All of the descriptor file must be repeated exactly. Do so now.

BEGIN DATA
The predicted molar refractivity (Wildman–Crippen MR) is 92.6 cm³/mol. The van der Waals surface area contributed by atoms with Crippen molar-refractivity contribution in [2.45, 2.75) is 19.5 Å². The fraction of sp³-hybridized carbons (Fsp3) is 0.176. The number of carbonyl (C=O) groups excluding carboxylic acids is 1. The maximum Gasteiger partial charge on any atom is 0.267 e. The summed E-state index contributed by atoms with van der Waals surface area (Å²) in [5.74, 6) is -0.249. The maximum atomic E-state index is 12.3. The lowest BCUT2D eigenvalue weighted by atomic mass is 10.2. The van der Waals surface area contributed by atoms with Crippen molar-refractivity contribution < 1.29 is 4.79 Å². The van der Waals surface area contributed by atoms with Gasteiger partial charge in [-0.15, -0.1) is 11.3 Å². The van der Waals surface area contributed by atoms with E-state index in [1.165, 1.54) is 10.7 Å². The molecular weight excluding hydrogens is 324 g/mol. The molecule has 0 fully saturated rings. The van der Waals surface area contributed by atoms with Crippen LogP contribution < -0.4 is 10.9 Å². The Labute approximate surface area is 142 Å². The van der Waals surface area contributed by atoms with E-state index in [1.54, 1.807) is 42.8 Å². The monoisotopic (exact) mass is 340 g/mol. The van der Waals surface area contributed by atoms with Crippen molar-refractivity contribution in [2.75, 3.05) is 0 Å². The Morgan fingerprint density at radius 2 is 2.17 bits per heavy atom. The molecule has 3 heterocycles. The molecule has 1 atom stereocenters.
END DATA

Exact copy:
The predicted molar refractivity (Wildman–Crippen MR) is 92.6 cm³/mol. The van der Waals surface area contributed by atoms with Crippen molar-refractivity contribution in [2.45, 2.75) is 19.5 Å². The fraction of sp³-hybridized carbons (Fsp3) is 0.176. The number of carbonyl (C=O) groups excluding carboxylic acids is 1. The maximum Gasteiger partial charge on any atom is 0.267 e. The summed E-state index contributed by atoms with van der Waals surface area (Å²) in [5.74, 6) is -0.249. The maximum atomic E-state index is 12.3. The lowest BCUT2D eigenvalue weighted by atomic mass is 10.2. The van der Waals surface area contributed by atoms with Crippen molar-refractivity contribution < 1.29 is 4.79 Å². The van der Waals surface area contributed by atoms with Gasteiger partial charge in [-0.15, -0.1) is 11.3 Å². The van der Waals surface area contributed by atoms with E-state index in [1.165, 1.54) is 10.7 Å². The molecular weight excluding hydrogens is 324 g/mol. The molecule has 0 fully saturated rings. The van der Waals surface area contributed by atoms with Crippen LogP contribution < -0.4 is 10.9 Å². The Labute approximate surface area is 142 Å². The van der Waals surface area contributed by atoms with E-state index in [1.54, 1.807) is 42.8 Å². The monoisotopic (exact) mass is 340 g/mol. The van der Waals surface area contributed by atoms with Crippen molar-refractivity contribution in [2.75, 3.05) is 0 Å². The Morgan fingerprint density at radius 2 is 2.17 bits per heavy atom. The molecule has 3 heterocycles. The molecule has 1 atom stereocenters.